I have been seeing a chiropractor for over a month and have all but stopped running. At first, I admit, this bothered me to no end. Now, I’m okay with it for all the books I have been reading. And speaking of books, here is February’s plan for The Books:

Fiction:

  • The Almond Picker by Simonetta Agnello ~ in honor of Almond Blossom festival in Sicily.
  • The Color of Money by Walter Tevis ~ in honor of Tevis’s birth month.
  • Dead Room Farce by Simon Brett ~ in honor of February being Theater month.

Nonfiction:

  • City of Falling Angels by John Berendt~ in honor of February being the month of the Venice Carnival (AB/print).
  • Full Steam Ahead: the Race to Build a Transcontinental Railroad by Rhoda Blumberg~ in honor of February being Train Month.

Series continuations:

  • Beyond Euphrates by Freya Stark ~ in honor of Freya’s birthday in January.

For fun:

  • Ready, Player One by Ernest Cline ~ because a friend recommended it (E-book).

There might be room for more titles, considering Dead Room Farce and Full Steam Ahead are barely 200 pages apiece. We’ll see…


Tea From an Empty Cup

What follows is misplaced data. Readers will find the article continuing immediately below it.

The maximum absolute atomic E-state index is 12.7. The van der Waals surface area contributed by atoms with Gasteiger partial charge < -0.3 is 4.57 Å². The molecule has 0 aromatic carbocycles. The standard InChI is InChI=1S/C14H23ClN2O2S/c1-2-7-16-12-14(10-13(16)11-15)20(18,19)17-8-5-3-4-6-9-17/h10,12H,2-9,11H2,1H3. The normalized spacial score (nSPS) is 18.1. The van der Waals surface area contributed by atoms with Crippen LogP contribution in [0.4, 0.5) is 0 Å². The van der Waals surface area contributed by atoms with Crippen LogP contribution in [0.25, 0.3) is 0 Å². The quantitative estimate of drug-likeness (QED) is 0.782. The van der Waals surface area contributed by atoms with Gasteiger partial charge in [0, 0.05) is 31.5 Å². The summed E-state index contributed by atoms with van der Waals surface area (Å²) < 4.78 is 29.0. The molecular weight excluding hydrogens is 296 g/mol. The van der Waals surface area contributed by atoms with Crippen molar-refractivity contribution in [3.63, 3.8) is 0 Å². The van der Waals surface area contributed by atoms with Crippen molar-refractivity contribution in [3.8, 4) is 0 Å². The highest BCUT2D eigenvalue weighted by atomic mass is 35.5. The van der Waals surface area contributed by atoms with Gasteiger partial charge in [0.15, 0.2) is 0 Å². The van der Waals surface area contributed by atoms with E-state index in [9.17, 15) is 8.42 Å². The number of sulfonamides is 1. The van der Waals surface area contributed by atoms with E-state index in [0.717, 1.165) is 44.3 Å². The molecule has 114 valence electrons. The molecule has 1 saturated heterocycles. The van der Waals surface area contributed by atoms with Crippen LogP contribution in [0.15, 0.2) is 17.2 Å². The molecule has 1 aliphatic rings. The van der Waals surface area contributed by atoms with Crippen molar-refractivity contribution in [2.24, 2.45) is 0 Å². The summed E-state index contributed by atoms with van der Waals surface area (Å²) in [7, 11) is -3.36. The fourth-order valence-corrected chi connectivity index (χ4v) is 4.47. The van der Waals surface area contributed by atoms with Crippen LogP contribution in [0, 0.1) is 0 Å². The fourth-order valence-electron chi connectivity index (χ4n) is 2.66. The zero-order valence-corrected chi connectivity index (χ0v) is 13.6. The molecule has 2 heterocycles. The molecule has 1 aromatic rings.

Cadigan, Pat. Tea From an Empty Cup. New York: Tom Doherty Associates, 1998.

Reason read: Read in honor of January is Drink Tea month even though this has nothing to do with the beverage.

I have admitted this before, science fiction is usually not my cup of tea. Or in this case, an empty cup is completely accurate. I made an exception with Willis’s Doomsday Book because it was clever and, more importantly, there was substantial character development. I had a hard time drinking in Cadigan’s Tea From an Empty Cup because it was missing the element that matters most to me – the character development. I ended up not really caring about a single character. Unfortunately, that made the ending bitter and hard to swallow.
The premise is simple, a young man is found murdered with his throat slashed. He isn’t the only victim but for homicide detective Dore Konstatin, it is important enough that she dons the victim’s ‘skin suit and enters the artificial reality of Nee Yawk Sitty, the apocalyptic cyberspace playground. She needs to play the same game Tomoyuki Iguchi played before he died. She needs to be him before he died. Her first lead is an allusive witness by the name of Body Sativa. Meanwhile, Tom’s friend, Yuki, is trying to uncover the same mystery.